No to yes men, but there is a way and a way


I have always been convinced that to be a top manager, as well as in life, in addition to purely field skills and tactics, you need to serve a strong personality equally, which favors the coach on duty in managing the squad and above all in being followed in everything and for everything from their own players.
At Inter, the best example is Jose Mourinho who, with his charisma and enviable (and perhaps even envied) leadership for the Heads of State, directed the Nerazzurri in 2010 to the biggest triumph in the history of Italian football.
To lead a world-famous club, such as the Biscione, if you want to obtain certain types of results, equal to the blazon and history of the Milanese, you need a determined leader who is not afraid to expose himself. To say things as they are. Better an ugly truth, however inconvenient it may be, than a beautiful lie.
So if we go back in time, even without going too far, it does not take a phenomenon to understand that the Inter's roses of certain vintages were simply footballers not up to par. And despite the fact that at the time of the specific season proclamations had been made or at least promises to be able to reach the top, other than fighting for the Scudetto or for entering the Champions League! Sometimes, seeing then the evolution of the career of some, one must almost thank that they managed to take off (and thus give to the fans) some satisfaction.
For me the habit of mediocrity approached the Nerazzurri (or any top world club) was a virus to be eradicated. If your name is Inter you have the right to be one of the most coveted teams in the world, but also, at least in my opinion, the duty to be competitive at all levels.
In short, cheering for joining the Champions League can go well after troubled years. But there must always be growth. For this reason, as already written several times, the Nerazzurri have to improve their placement in the Serie A this year, try to pass the Champions League round anyway, and annoy Juve in Italy, and the European battleships in the Vecchio Continent.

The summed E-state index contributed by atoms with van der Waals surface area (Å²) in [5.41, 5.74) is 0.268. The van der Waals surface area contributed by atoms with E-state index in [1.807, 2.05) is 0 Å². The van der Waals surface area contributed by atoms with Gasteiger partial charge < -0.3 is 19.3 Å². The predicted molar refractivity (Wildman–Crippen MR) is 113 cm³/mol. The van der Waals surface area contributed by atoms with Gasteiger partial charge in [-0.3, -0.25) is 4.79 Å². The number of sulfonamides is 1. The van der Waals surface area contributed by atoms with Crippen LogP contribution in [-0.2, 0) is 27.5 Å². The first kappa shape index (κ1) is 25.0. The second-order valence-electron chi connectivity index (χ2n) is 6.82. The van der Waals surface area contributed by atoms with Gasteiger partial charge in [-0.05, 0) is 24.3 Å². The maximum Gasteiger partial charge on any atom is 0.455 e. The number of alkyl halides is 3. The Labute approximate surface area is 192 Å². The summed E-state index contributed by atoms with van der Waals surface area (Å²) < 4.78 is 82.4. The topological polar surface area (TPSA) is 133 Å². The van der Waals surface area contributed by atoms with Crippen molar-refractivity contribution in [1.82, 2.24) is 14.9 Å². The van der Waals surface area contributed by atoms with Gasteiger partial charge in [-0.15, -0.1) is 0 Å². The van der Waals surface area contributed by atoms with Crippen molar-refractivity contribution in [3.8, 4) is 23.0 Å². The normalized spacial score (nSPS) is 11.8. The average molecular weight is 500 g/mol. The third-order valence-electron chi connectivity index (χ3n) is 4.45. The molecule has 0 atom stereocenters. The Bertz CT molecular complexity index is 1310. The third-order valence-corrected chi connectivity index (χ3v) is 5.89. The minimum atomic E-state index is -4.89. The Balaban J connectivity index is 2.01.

To date, I would say that the objective is centered without problems, but obviously more could and can be done. For real. Not like when some yes men they deceived the square even though it was clear that Inter would not win anything. Ergo, Conte is right to get angry because with Vidal and Dzeko his team would probably have been even stronger and more competitive immediately. And for me it is also good to repeat it publicly, because even Mourinho in the year of treble during the various press conferences he had repeatedly stated that he needed this or that graft.
Of course, we must not forget financial fair play, and the fact that certain operations would have affected the coffers of the Beloved. Not a small detail to be taken into account.
But what I think is most important in these cases is the way we express ourselves. Wanting stronger players for their team is legitimate and normal. Throwing barbs – or perhaps more or less veiled accusations – to some members and managers, in fact diminishing their abilities is an error in my opinion that should not be committed. Let me explain better: to argue that Barella and Sensi do not yet have great international experience because they come from Cagliari and Sassuolo is an objective fact. Undisputable and not questionable. Exposing him however to pissed off, with a certain attitude, seems almost an accusation, for their fault even if the intentions are opposite. How to blame the two midfielders who are doing very well. Similar discourse for the "always play the same".
For this reason I agree in substance with what is expressed by Conte. We need some grafts, we are at the beginning of a growth path and a club like Inter must always fight for important goals. But there is a way and way to expose one's opinions. And if you don't do it in the right one, the result is likely to be a boomerang with potentially more than unpleasant consequences.


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